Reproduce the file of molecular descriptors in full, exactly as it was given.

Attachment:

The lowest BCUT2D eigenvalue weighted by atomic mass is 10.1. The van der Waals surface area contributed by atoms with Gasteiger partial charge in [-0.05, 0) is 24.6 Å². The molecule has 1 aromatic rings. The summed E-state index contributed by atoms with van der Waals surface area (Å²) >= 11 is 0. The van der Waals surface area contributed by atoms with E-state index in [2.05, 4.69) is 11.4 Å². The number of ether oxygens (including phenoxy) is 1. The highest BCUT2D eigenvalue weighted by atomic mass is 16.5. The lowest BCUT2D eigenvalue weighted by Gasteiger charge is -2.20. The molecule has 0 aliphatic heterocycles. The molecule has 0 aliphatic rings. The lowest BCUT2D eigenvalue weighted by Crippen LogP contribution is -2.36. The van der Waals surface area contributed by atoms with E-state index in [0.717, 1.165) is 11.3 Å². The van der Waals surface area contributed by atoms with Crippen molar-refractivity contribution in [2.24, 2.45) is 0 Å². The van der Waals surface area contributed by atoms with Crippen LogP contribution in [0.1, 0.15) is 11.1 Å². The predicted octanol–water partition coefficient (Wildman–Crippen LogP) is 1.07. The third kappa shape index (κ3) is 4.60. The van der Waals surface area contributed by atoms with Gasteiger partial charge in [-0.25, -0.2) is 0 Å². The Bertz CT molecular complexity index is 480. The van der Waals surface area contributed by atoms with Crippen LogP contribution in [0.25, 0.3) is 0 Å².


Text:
The lowest BCUT2D eigenvalue weighted by atomic mass is 10.1. The van der Waals surface area contributed by atoms with Gasteiger partial charge in [-0.05, 0) is 24.6 Å². The molecule has 1 aromatic rings. The summed E-state index contributed by atoms with van der Waals surface area (Å²) >= 11 is 0. The van der Waals surface area contributed by atoms with E-state index in [2.05, 4.69) is 11.4 Å². The number of ether oxygens (including phenoxy) is 1. The highest BCUT2D eigenvalue weighted by atomic mass is 16.5. The lowest BCUT2D eigenvalue weighted by Gasteiger charge is -2.20. The molecule has 0 aliphatic heterocycles. The molecule has 0 aliphatic rings. The lowest BCUT2D eigenvalue weighted by Crippen LogP contribution is -2.36. The van der Waals surface area contributed by atoms with E-state index in [0.717, 1.165) is 11.3 Å². The van der Waals surface area contributed by atoms with Crippen molar-refractivity contribution in [2.24, 2.45) is 0 Å². The van der Waals surface area contributed by atoms with Crippen LogP contribution in [0.1, 0.15) is 11.1 Å². The predicted octanol–water partition coefficient (Wildman–Crippen LogP) is 1.07. The third kappa shape index (κ3) is 4.60. The van der Waals surface area contributed by atoms with Gasteiger partial charge in [-0.25, -0.2) is 0 Å². The Bertz CT molecular complexity index is 480. The van der Waals surface area contributed by atoms with Crippen LogP contribution in [0.25, 0.3) is 0 Å².